Incredible Women

A Letter To My Future Self: Tommy Dorfman On Living Fearlessly

Penning a letter to herself in the future, actor TOMMY DORFMAN reflects on how far she has already come, shares the life she is manifesting for herself in 20 years, and reveals her longing for a complex, very human experience

Actor, writer and director Tommy Dorfman

Dear future Tommy,

It’s 100°F today in September and I’m writing to you on the pink U-shaped sectional that takes over our living room in Brooklyn. I got this couch after posting about it on Instagram, which used to be a social-media platform. I can’t imagine it still exists in 2042.

Blossom, our great Dane, and Fiona, our pit bull, are sleeping on their side of the couch.

I close my eyes and try to picture you at 50: I see an expansive stage inside of a theater – perhaps Broadway or the West End – and you’re exclaiming in a fierce femme voice:

“Come, you spirits / That tend on mortal thoughts, unsex me here / And fill me from the crown to the toe top-full / Of direst cruelty! Make thick my blood…”

I laugh at this image of me as Lady Macbeth. Of course I’m playing this part – she’s witchy and deranged, with ruthless ambition and a recklessness that I know so well. My performance is vibrant and the audience is riveted. I’m flying up there.

Away from work – on stage and in films, acting, writing, directing – I imagine our home life will be reasonably straightforward. I see us with friends and family, biological and chosen, children nearing adulthood and a pack of dogs that will never be Fiona or Blossom but will come close. It seems we have fared well.

Writing this letter now, I feel I’ve already won at life just by making it to 31. That sounds bleaker than it is. I had a challenging time growing up and making sense of myself, as many trans folx do, and an incredibly addictive personality that’s not been easy to work with. Today, though, I can say I have a community of people who love, support, value, respect and validate me. I have found a lot of affirmation in telling stories to millions of people.

As a kid, I’d wear my blanket as a wig and run around in circles until I got dizzy enough to get out of my body, desperate to escape the discomfort of gender dysphoria and intrusive thoughts (which I later learned were symptoms of clinical anxiety and depression). By age 12, I traded that tool for drugs and alcohol to relieve my discomfort and escape reality.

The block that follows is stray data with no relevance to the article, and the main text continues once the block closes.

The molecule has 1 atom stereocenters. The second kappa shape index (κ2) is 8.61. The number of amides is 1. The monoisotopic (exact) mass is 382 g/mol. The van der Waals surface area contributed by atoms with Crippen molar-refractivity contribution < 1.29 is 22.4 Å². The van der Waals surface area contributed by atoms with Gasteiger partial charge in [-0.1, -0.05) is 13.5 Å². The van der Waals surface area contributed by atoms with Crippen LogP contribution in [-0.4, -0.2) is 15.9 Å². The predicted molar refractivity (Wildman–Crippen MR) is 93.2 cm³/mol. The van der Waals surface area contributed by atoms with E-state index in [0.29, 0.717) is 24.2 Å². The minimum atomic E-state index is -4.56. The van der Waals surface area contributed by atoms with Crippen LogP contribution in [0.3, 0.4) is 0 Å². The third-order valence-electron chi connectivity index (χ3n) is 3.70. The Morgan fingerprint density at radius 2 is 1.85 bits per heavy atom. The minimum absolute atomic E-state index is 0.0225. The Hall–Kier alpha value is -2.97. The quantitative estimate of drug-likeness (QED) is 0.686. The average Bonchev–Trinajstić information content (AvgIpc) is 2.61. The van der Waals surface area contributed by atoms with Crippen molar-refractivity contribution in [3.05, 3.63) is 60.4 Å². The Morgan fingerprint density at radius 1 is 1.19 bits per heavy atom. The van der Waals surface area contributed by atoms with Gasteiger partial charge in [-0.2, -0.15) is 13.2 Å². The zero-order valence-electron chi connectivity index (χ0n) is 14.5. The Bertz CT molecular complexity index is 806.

I like this idea of life as a hallway: you can keep opening doors and having these experiences, but then you can always get back in the hallway and walk

At 21, I checked myself into rehab, leaving a week early for yoga-teacher training because I needed to do something with my time and body so that I didn’t drink and use. I thought I would have this spiritual journey, marry rich, and never worry again. I ended up hating it, the yoga training bit, but… I got my certificate. I finished the course. And it dawned on me that I’d run away from most things in my life; not come to a completion; failed to graduate beyond the first and second attempts. So, getting this stupid certificate from a Soho yoga studio was incredibly validating. It made me feel like there are doors that you can open, do your work, and then close. I like this idea of life as a hallway: you can keep opening doors and having these experiences, but then you can always get back in the hallway and walk.

I have just handed in the manuscript for my first book, and last week, I finished editing my debut feature film, I Wish You All the Best. Now, I’m planning to bring these works to the world, and that’s a different set of fears, but I know I can see it to fruition.

So, I have directed, written, produced, acted, and I am a decade sober. Not bad. This summer, I also launched Curran – a safe space on the internet for queer and trans people and our allies to come together; where our voices are respected, valued, and artists are paid for their work, offering a platform to talent in ways that other spaces might not. It’s exhausting to exist in industries that don’t give this value or respect. We’re constantly fighting to have our voices heard and validated, and having to convince people that we’re worthy. My hope is that Curran will be an antidote to what we deal with as storytellers in other infrastructures.

Ultimately, though, I’m not going to be finishing Curran. It’s a much larger idea than I could take responsibility for. In the future, it will be doing its own thing – a household name, even; a platform by us, for all. I hope that cis straight people engage with it, that our excellent storytelling and products reach a larger audience than the LGBTQ+ community. I hope for a less divisive way of living overall; that everyone can feel autonomous and independent in their space without making other people smaller.

I also hope, future Tommy, that we are a person who is patient and able to slow down, who can set boundaries with ease, who knows how to say ‘no’; a person who’s able to communicate her needs and desires without going to bed that night in a panic that she might have attacked somebody.

I’d like for us to have published many books and to be a film director who has done good work – work that we’re incredibly proud of and some I’m sure we’re embarrassed by. We won’t hold ourselves to a gold standard of every single endeavor and we will keep growing, prospering and moving fearlessly into the future. We will have what I’ve always wanted: a complex, very human experience.



Having just edited her debut feature film, I Wish You All The Best, Dorfman is now launching a platform for queer and trans people


in season 7 of our Incredible Women podcast: Vision and Voice

A letter to my future self: